Temporomandibular Joint Disorders (TMJs)
Some parts of our bodies operate automatically, so much so that we don’t consciously acknowledge them throughout our day. Examples include blinking and breathing which are performed regularly by the body while we attend to other aspects of our interaction with our environment. Other functions performed by our bodies are not done automatically, but they are done so routinely that we tend not to think about them – like chewing. Like so many other challenges in the human body, we don’t pay attention until the problem gets our attention. You eat comfortably every day, but if you start to feel discomfort in your jaw, you quickly realize how much you rely on a functional jaw to assist you in taking in nutrition.
Whether you visit the Dentist every six month as recommended, or if you haven’t been to the Dentist in years, we want to help you gain and maintain good oral health.
Pain in the jaw is often an indicator of a problem with the temporomandibular joint, leading patients to refer to ‘having’ TMJ. The TM joint is the joint responsible for bringing together the top and bottom teeth for chewing and stabilizing the lower jaw. When all parts of the jaw are working as they should, you can open and close your mouth without pain or discomfort, but problems with your TM joint can result in a number of symptoms:
- Headaches – When the muscles of the jaw become tense and inflamed, patients commonly complain of pain in the temples or other muscles of the face and jaw.
- Ear pain – Jaw tension can begin to impact other parts of the body. Due to their proximity, it is common to experience a feeling of ear fullness or sharp pain in the ear and down the neck.
- Tongue pain – How far can you stick out your tongue comfortably? When the TM joint is tight and inflamed, other tissues in its proximity can begin to experience tightness and inflammation, too. This can affect the tongue muscle, restricting movement and contributing to the pain you feel.
- Clicking, popping or locking – opening and closing the jaw should be a smooth, comfortable motion. Any popping or jerked motion warrants a check by your dentist.
- Micro fracturing of the enamel – if you have TMJ, you may be a grinder or clencher by night. If this is not addressed, the stress on the teeth can result in small fractures of the enamel.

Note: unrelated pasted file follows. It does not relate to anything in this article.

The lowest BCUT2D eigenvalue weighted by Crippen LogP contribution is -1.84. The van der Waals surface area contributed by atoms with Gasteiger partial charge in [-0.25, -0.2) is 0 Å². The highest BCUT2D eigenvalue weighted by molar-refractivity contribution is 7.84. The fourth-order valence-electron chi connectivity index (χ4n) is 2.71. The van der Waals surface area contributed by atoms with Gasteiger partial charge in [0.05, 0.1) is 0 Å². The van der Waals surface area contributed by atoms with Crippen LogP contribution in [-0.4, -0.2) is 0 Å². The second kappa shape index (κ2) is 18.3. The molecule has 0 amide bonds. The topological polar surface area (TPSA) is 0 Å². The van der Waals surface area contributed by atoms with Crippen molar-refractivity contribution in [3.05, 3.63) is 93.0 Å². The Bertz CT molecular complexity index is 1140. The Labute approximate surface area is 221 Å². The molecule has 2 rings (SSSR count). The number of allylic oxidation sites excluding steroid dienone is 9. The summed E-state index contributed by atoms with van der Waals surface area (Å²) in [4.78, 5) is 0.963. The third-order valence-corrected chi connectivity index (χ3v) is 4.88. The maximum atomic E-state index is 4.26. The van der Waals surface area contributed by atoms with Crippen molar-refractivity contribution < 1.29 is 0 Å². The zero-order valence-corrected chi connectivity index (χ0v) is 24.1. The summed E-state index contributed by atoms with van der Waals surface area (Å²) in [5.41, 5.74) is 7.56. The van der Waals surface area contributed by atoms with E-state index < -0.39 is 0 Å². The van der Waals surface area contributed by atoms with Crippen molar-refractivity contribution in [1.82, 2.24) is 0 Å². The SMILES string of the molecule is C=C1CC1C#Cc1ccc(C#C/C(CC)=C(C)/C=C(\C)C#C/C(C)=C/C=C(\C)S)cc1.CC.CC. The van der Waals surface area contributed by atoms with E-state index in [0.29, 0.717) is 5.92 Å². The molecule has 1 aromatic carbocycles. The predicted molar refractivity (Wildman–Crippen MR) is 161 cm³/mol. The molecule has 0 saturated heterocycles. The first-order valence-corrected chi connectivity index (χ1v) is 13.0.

- Tooth breaks or cracks – those who are powerful grinders or who have weakened teeth often crack or break their teeth under pressure.
- Neck and shoulder pain – muscle tension in the jaw can cause the same in the shoulders and back. If you find yourself waking up with pain in the head or neck, you should see your dentist for an assessment.
What Can be Done?
Your dentist will assess your bite form and the muscles of the jaw – overdeveloped jaw muscles are a sign of nighttime clenching. If your dentist sees evidence of a TMD, a night guard may be prescribed to decrease the impact of the clenching on the teeth. These guards are custom made in a dental lab in order for them to fit snugly over the upper or lower teeth. When worn at night, the guard’s material takes the brunt of the clenching forces, protecting your enamel from cracking and teeth from breaking. If chronic muscle tension remains a concern, your dentist may recommend a medication to decrease inflammation and encourage the jaw to relax when at rest. Botox® injections have been shown to be effective against pain caused by TMJ. These injections are introduced to the muscle in the jaw and go to work by blocking communication from the nerve to the muscle that is encouraging the tightening. This is a safe practice that can produce results for as long as four months at a time before repeating the injection.
About D&D Dental
D&D Dental Clinic Mill Woods Edmonton prides ourselves in offering gentle and compassionate dentistry with the same care and comfort we want for ourselves.
Give Us A Call
We Look Forward To Hearing From You. Give Us A Call With Any Questions Or To Book An Appointment.
Book Your Next Appointment
Providing you with maximum level of comfort & professionalism in every visit! All services performed by a general dentist.
The impact of stress on the TM joint cannot be overstated. Although medical interventions are effective, your dentist will encourage you to seek ways to decompress before bed and avoid stress overall. If you suffer from TMJ, your dentist will encourage you to avoid chewing gum since the repetitive chewing motion will likely aggravate tension and inflammation in the jaw. Similarly, you should only use your teeth for their intended purposes. That means that opening pistachios, lids and nail biting are off the table. Not only will your jaw thank you, but your teeth will be thankful to avoid the strain and potential for breaks.
If you have questions about this or other services provided by our general dentist, contact our clinic today.